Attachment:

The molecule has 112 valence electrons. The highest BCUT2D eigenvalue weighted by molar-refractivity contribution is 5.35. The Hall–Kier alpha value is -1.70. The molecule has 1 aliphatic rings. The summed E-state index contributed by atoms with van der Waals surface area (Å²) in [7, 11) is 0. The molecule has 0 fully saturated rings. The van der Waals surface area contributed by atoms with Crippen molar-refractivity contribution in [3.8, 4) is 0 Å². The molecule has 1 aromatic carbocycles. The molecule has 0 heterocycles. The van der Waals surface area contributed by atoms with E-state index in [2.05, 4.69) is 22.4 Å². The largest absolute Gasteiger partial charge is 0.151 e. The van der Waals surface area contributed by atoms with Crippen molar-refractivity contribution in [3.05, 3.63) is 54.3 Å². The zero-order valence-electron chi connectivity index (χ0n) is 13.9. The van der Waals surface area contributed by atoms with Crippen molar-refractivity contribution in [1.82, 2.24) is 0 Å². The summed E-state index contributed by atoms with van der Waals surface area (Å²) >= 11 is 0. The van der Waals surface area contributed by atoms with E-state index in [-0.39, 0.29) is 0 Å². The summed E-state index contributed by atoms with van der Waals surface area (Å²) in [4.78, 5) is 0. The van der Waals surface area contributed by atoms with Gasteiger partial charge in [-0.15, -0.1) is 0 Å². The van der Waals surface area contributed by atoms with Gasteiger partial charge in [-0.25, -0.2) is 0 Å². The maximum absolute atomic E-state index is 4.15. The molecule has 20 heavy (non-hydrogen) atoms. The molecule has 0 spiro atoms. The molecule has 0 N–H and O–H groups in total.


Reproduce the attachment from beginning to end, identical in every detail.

The molecule has 112 valence electrons. The highest BCUT2D eigenvalue weighted by molar-refractivity contribution is 5.35. The Hall–Kier alpha value is -1.70. The molecule has 1 aliphatic rings. The summed E-state index contributed by atoms with van der Waals surface area (Å²) in [7, 11) is 0. The molecule has 0 fully saturated rings. The van der Waals surface area contributed by atoms with Crippen molar-refractivity contribution in [3.8, 4) is 0 Å². The molecule has 1 aromatic carbocycles. The molecule has 0 heterocycles. The van der Waals surface area contributed by atoms with E-state index in [2.05, 4.69) is 22.4 Å². The largest absolute Gasteiger partial charge is 0.151 e. The van der Waals surface area contributed by atoms with Crippen molar-refractivity contribution in [3.05, 3.63) is 54.3 Å². The zero-order valence-electron chi connectivity index (χ0n) is 13.9. The van der Waals surface area contributed by atoms with Crippen molar-refractivity contribution in [1.82, 2.24) is 0 Å². The summed E-state index contributed by atoms with van der Waals surface area (Å²) >= 11 is 0. The van der Waals surface area contributed by atoms with E-state index in [-0.39, 0.29) is 0 Å². The summed E-state index contributed by atoms with van der Waals surface area (Å²) in [4.78, 5) is 0. The van der Waals surface area contributed by atoms with Gasteiger partial charge in [-0.15, -0.1) is 0 Å². The van der Waals surface area contributed by atoms with Gasteiger partial charge in [-0.25, -0.2) is 0 Å². The maximum absolute atomic E-state index is 4.15. The molecule has 20 heavy (non-hydrogen) atoms. The molecule has 0 spiro atoms. The molecule has 0 N–H and O–H groups in total.